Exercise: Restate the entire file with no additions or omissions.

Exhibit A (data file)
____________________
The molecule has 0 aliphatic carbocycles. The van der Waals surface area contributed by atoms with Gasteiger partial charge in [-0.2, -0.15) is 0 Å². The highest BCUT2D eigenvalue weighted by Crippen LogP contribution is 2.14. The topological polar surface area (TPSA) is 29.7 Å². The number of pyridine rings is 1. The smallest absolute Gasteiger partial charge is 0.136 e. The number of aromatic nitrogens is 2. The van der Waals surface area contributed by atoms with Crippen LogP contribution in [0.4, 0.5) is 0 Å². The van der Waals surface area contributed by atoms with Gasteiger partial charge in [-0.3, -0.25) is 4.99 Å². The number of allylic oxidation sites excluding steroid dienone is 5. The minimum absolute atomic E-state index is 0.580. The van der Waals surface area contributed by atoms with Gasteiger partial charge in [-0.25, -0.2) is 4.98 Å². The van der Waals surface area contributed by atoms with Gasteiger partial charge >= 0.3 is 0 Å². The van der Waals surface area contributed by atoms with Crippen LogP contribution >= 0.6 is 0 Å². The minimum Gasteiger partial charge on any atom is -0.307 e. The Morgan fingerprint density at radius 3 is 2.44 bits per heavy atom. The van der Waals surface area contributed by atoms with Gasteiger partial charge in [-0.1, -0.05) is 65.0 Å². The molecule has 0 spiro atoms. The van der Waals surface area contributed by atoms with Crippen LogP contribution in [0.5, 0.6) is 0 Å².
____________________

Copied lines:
The molecule has 0 aliphatic carbocycles. The van der Waals surface area contributed by atoms with Gasteiger partial charge in [-0.2, -0.15) is 0 Å². The highest BCUT2D eigenvalue weighted by Crippen LogP contribution is 2.14. The topological polar surface area (TPSA) is 29.7 Å². The number of pyridine rings is 1. The smallest absolute Gasteiger partial charge is 0.136 e. The number of aromatic nitrogens is 2. The van der Waals surface area contributed by atoms with Crippen LogP contribution in [0.4, 0.5) is 0 Å². The van der Waals surface area contributed by atoms with Gasteiger partial charge in [-0.3, -0.25) is 4.99 Å². The number of allylic oxidation sites excluding steroid dienone is 5. The minimum absolute atomic E-state index is 0.580. The van der Waals surface area contributed by atoms with Gasteiger partial charge in [-0.25, -0.2) is 4.98 Å². The van der Waals surface area contributed by atoms with Gasteiger partial charge >= 0.3 is 0 Å². The van der Waals surface area contributed by atoms with Crippen LogP contribution >= 0.6 is 0 Å². The minimum Gasteiger partial charge on any atom is -0.307 e. The Morgan fingerprint density at radius 3 is 2.44 bits per heavy atom. The van der Waals surface area contributed by atoms with Gasteiger partial charge in [-0.1, -0.05) is 65.0 Å². The molecule has 0 spiro atoms. The van der Waals surface area contributed by atoms with Crippen LogP contribution in [0.5, 0.6) is 0 Å².